Head coach Graham Henry, assistant Steve Hansen, captain Richie McCaw and Dan Carter celebrate in 2011

If you thought the New Zealand sides of old were good then the current crop of All Blacks may just be the strongest World Cup group they have ever had.

In 1995, 1999, 2007 and 2011 the All Blacks went into World Cups as overwhelming favourites in spite of a chokers’ tag hanging over them, but the class of 2015 are serial winners.

Twelve of the squad were part of a long overdue world triumph on home soil four years ago (and coach Steve Hansen was there too as assistant to Graham Henry). South Africa have eight players remaining from 2007 and England none from 2003, so that makes the All Blacks not only man-for-man the best squad at the tournament but also one with more winning pedigree than any of their opponents – an advantage they have never had before.

To reference England’s success 12 years ago may seem unnecessary but it is relevant here, for four of the All Blacks squad that will take part in this year’s spectacle were there in Australia where they were beaten by the Wallabies in the semi-final.

Those four – hooker Keven Mealamu, prop Tony Woodock, captain Richie McCaw and fly-half Dan Carter – will all retire from international rugby when this tournament is over and will be joined in hanging up their All Black jerseys by veteran centre pairing Ma’a Nonu and Conrad Smith.

Those six bring not only a scary amount of experience – 674 caps between them – but of skill too. Make no mistake, they are going out at the peak of their powers – this is no sentimental farewell tour.

David Pocock and Sam Warburton are just two of several world-class opensides around at the minute but McCaw, at 34 now a battle-hardened veteran of 142 caps, is still the world’s leading No 7. Carter, though injuries have seen him lose pace, still controls the game like no other from fly-half.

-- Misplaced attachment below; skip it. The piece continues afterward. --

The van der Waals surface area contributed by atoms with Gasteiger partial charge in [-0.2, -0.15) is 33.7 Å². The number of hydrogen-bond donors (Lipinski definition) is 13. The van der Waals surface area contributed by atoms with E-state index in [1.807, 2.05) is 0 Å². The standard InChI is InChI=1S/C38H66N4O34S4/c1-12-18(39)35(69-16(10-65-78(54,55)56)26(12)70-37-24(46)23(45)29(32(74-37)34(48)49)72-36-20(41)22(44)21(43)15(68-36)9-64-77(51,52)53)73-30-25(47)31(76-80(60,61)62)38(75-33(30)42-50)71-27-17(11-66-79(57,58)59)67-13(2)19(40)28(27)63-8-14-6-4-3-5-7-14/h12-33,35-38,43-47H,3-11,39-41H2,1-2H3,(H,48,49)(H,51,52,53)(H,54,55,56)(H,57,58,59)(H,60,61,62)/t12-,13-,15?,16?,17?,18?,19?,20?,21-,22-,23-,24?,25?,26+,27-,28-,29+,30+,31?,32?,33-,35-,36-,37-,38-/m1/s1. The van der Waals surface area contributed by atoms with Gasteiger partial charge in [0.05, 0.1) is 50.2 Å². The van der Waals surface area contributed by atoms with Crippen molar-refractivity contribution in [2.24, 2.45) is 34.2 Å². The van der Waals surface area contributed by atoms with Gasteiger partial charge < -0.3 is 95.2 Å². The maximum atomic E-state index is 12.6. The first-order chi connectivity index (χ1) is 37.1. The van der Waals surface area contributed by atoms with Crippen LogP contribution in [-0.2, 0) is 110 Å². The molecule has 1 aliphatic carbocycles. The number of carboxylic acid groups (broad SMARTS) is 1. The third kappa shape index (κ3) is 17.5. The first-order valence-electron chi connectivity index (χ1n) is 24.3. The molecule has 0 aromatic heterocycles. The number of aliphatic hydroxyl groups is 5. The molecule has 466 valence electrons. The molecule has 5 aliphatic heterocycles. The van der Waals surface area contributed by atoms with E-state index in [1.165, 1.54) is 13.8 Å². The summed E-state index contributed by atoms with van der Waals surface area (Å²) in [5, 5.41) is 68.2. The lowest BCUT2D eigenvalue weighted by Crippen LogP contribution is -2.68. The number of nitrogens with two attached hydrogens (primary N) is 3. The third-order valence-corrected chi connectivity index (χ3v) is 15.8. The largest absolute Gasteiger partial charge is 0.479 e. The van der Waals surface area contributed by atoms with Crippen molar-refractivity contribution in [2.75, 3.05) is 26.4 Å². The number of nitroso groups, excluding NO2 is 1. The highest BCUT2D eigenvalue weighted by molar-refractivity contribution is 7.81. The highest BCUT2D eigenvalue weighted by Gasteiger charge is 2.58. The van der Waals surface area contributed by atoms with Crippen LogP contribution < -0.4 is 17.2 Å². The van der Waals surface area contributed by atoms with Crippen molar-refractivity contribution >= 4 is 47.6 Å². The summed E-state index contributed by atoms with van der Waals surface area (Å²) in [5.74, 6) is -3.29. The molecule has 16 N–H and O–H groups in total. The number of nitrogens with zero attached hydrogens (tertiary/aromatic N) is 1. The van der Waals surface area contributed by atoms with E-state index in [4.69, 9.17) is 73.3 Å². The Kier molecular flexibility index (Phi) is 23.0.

Yet, scarier still, there is so much more to the All Blacks than those six, with the vast majority of their squad falling into the world-class bracket.

Hooker Dane Coles, locks Sam Whitelock and Brodie Retallick, No 8 Kieran Read, scrum-half Aaron Smith, his namesake at full-back Ben and giant wing Julian Savea would all be leading candidates to make a world XV, and there is a glimpse of an exciting long-term future in Hansen’s squad too.

Wings Nehe Milner-Skudder and Waisake Naholo, both just 24, tore up the Super Rugby compeition this year, while the heir apparents to McCaw and Carter, Sam Cane and Beauden Barrett, will both get the chance to showcase their talents in England.

The All Blacks are here to retain their trophy and it is going to take a monumental effort to stop them.

THE COACH: Steve Hansen
The 56-year-old Kiwi leads his country into the World Cup with an outstanding record of 42 wins and just three defeats from 47 Tests since succeeding Henry in 2012. Hansen has World Cup pedigree too. He was in charge of Wales in 2003 when they pushed New Zealand and England close before going out at the quarter-final stage. Hansen followed that job with an eight-year stint as Henry’s No 2 so knows his players and the All Blacks set-up very well.

Quite simply the best rugby player of this century. Overtook Brian O’Driscoll as the sport’s most capped player internationally last month having been a fixture in the All Black side since his debut as a 20-year-old in 2000. Took over as captain in May 2006 and his nine-year reign has coincided with the most dominant period in his country’s rugby history.